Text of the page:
A quick aside for readers less familiar with the objective of the subdomain challenge: the subdomains (e.g. associated with registered domains represent an important component of infrastructure for both legitimate and malicious enterprises. In fact, they are a space where malicious and legitimate sometimes cross over, since many malicious actors have stood up rogue subdomains under legitimate victim domains. Once you own (or pwn) a registered domain’s DNS server(s), there’s no real limit on the number or variety of subdomains you can populate it with. Red teams and malicious actors use subdomain enumeration to explore and possibly exploit areas of an enterprise’s holdings that may be obscure or less well-protected. Defenders use the technique to map their own attack surface, and to enumerate malicious infrastructure in order to defend against it or to gain intelligence about threat actors. So this CTF was definitely rooted in an activity that has value for hackers of any color of hat.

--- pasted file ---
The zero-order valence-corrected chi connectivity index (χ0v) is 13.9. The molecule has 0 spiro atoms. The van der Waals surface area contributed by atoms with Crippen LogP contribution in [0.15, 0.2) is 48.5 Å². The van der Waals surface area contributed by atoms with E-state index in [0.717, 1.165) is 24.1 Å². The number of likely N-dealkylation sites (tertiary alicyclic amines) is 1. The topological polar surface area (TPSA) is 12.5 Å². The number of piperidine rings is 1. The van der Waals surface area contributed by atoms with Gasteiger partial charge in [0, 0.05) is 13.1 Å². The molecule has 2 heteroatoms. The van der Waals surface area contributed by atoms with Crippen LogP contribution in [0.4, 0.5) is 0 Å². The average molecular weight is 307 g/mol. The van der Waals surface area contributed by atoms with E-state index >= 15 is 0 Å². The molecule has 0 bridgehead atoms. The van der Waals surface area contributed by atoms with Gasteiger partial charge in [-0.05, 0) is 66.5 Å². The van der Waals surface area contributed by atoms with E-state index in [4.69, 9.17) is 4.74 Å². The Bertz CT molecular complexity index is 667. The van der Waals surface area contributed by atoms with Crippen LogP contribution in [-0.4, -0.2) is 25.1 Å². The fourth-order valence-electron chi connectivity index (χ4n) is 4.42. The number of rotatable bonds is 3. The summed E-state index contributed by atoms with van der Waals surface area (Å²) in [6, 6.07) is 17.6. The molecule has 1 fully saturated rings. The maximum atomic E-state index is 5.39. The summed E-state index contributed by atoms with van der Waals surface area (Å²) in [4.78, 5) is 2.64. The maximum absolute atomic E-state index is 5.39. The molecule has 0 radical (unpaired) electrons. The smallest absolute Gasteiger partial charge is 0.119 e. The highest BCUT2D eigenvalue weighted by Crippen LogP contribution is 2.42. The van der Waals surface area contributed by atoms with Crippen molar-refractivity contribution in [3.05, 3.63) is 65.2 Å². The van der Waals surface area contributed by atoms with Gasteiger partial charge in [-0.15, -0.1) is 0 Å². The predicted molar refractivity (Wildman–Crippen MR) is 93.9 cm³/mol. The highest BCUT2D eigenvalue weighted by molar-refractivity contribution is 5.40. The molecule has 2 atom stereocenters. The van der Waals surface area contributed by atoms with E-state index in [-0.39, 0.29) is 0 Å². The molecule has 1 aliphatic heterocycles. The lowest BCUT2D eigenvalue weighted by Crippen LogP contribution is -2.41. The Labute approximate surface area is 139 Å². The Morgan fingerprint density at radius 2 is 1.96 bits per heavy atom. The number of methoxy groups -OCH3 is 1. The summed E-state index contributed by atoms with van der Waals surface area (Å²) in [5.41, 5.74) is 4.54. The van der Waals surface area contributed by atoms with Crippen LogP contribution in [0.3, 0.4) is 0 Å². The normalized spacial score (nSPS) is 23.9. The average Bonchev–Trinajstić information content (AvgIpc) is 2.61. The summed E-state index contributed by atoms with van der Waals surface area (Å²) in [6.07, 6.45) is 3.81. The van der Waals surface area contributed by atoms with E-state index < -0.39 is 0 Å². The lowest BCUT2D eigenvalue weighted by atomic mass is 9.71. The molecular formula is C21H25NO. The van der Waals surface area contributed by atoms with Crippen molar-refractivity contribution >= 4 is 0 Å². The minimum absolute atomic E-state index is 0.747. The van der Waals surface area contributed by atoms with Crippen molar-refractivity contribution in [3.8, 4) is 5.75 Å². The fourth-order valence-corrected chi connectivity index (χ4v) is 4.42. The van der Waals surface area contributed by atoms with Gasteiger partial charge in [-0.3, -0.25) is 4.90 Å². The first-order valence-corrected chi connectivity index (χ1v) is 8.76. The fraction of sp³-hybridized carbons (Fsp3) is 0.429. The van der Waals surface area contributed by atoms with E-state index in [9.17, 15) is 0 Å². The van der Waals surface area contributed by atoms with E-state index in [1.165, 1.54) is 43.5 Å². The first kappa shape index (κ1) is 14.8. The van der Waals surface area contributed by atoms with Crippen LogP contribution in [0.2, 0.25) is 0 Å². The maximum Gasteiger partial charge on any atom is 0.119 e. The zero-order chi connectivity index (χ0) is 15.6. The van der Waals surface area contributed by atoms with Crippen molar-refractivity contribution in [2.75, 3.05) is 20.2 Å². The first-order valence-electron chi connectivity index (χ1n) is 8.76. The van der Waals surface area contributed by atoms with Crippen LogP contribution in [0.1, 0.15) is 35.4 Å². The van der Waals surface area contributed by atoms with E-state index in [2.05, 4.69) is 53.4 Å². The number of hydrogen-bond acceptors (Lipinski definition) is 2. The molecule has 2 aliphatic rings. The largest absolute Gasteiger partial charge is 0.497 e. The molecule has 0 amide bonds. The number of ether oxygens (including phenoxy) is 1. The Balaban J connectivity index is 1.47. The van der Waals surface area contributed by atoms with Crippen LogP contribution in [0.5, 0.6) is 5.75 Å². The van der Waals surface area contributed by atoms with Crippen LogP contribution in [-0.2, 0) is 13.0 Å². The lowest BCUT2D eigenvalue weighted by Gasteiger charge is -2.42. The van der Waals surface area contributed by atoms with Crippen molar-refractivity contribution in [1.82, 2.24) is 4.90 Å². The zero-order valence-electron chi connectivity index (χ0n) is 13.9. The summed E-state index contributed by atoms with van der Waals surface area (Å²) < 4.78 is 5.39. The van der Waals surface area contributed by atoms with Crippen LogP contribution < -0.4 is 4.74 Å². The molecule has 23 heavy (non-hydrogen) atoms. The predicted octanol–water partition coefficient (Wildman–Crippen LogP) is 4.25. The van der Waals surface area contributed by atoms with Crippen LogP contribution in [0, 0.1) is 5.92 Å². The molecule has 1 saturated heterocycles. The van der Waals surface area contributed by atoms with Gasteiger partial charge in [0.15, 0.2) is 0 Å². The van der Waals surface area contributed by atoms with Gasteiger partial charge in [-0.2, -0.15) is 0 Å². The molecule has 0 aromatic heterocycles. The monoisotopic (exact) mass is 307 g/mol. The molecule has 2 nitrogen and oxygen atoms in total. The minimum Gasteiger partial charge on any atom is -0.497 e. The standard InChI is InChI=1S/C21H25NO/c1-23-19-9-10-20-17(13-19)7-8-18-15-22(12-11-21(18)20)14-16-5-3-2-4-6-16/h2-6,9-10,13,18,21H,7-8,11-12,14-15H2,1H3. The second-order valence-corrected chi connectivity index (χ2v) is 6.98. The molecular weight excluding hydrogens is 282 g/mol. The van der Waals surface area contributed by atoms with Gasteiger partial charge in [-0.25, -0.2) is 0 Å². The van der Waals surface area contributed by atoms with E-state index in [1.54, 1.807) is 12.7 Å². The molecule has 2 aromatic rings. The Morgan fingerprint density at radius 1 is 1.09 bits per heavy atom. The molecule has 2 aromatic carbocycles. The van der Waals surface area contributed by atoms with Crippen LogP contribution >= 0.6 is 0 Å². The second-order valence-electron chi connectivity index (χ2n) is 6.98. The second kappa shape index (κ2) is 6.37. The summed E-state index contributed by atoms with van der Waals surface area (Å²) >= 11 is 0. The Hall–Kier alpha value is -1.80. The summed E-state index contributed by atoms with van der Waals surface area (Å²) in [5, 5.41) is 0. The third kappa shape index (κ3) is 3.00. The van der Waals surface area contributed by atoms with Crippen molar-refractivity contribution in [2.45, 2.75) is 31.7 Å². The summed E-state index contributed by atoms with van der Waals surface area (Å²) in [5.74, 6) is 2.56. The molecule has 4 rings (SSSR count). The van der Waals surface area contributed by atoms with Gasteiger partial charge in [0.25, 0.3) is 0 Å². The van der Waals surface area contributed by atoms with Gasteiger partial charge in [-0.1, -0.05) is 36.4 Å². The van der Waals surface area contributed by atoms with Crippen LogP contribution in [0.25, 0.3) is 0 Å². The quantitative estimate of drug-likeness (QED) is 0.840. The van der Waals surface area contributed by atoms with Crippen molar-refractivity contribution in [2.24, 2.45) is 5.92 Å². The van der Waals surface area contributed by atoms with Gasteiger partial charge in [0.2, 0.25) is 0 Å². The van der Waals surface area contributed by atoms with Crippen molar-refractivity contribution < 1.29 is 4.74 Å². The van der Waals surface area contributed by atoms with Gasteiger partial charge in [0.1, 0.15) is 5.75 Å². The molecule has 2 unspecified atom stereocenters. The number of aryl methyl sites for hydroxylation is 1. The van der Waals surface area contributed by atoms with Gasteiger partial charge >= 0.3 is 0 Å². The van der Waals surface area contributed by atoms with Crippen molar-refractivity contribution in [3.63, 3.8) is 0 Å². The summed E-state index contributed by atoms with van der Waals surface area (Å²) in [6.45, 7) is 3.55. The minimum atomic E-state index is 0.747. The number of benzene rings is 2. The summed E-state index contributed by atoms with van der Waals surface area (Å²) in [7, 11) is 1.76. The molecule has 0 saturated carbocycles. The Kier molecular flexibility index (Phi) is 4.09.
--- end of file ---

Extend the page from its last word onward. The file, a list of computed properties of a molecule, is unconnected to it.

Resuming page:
We didn’t go into it cocky. There are a lot of outstanding hackers out there and, while we are genuine believers in DomainTools data as the best there is, we also know that this is a big world with a lot of resources in it—not to mention the fact that some of the competing teams could also be using DomainTools data, for all we knew! And while no one on our team had stats at our fingertips to help us guesstimate how many subdomains might exist for the list of registered domains in the contest, we knew the number would not be small. We planned on having tough competition and knew it would take a good, well-planned effort to make a strong showing. We had high hopes but kept our expectations in check.